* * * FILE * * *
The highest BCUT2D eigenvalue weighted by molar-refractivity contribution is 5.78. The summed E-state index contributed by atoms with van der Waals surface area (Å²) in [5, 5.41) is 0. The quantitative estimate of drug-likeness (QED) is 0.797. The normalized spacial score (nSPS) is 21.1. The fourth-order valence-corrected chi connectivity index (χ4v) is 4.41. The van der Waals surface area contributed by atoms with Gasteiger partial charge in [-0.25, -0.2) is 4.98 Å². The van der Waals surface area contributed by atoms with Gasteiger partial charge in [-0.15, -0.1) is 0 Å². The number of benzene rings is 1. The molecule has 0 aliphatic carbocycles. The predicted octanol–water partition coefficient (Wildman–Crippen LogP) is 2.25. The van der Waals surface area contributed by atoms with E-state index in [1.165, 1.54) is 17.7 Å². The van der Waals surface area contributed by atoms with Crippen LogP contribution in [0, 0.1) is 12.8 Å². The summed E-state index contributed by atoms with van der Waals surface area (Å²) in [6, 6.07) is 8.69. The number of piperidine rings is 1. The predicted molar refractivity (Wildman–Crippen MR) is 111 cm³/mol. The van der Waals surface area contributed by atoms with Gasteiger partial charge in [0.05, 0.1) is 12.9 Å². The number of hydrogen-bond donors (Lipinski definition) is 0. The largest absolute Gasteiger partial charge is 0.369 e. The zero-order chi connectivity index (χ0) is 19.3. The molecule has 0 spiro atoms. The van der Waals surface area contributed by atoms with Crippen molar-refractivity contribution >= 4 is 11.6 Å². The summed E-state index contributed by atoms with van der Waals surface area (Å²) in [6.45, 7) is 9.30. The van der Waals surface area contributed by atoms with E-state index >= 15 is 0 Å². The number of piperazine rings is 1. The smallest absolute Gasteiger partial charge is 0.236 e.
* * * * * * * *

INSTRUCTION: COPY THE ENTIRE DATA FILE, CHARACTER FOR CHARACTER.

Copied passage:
The highest BCUT2D eigenvalue weighted by molar-refractivity contribution is 5.78. The summed E-state index contributed by atoms with van der Waals surface area (Å²) in [5, 5.41) is 0. The quantitative estimate of drug-likeness (QED) is 0.797. The normalized spacial score (nSPS) is 21.1. The fourth-order valence-corrected chi connectivity index (χ4v) is 4.41. The van der Waals surface area contributed by atoms with Gasteiger partial charge in [-0.25, -0.2) is 4.98 Å². The van der Waals surface area contributed by atoms with Gasteiger partial charge in [-0.15, -0.1) is 0 Å². The number of benzene rings is 1. The molecule has 0 aliphatic carbocycles. The predicted octanol–water partition coefficient (Wildman–Crippen LogP) is 2.25. The van der Waals surface area contributed by atoms with E-state index in [1.165, 1.54) is 17.7 Å². The van der Waals surface area contributed by atoms with Crippen LogP contribution in [0, 0.1) is 12.8 Å². The summed E-state index contributed by atoms with van der Waals surface area (Å²) in [6, 6.07) is 8.69. The number of piperidine rings is 1. The predicted molar refractivity (Wildman–Crippen MR) is 111 cm³/mol. The van der Waals surface area contributed by atoms with Gasteiger partial charge in [0.05, 0.1) is 12.9 Å². The number of hydrogen-bond donors (Lipinski definition) is 0. The largest absolute Gasteiger partial charge is 0.369 e. The zero-order chi connectivity index (χ0) is 19.3. The molecule has 0 spiro atoms. The van der Waals surface area contributed by atoms with Crippen molar-refractivity contribution >= 4 is 11.6 Å². The summed E-state index contributed by atoms with van der Waals surface area (Å²) in [6.45, 7) is 9.30. The van der Waals surface area contributed by atoms with E-state index >= 15 is 0 Å². The number of piperazine rings is 1. The smallest absolute Gasteiger partial charge is 0.236 e.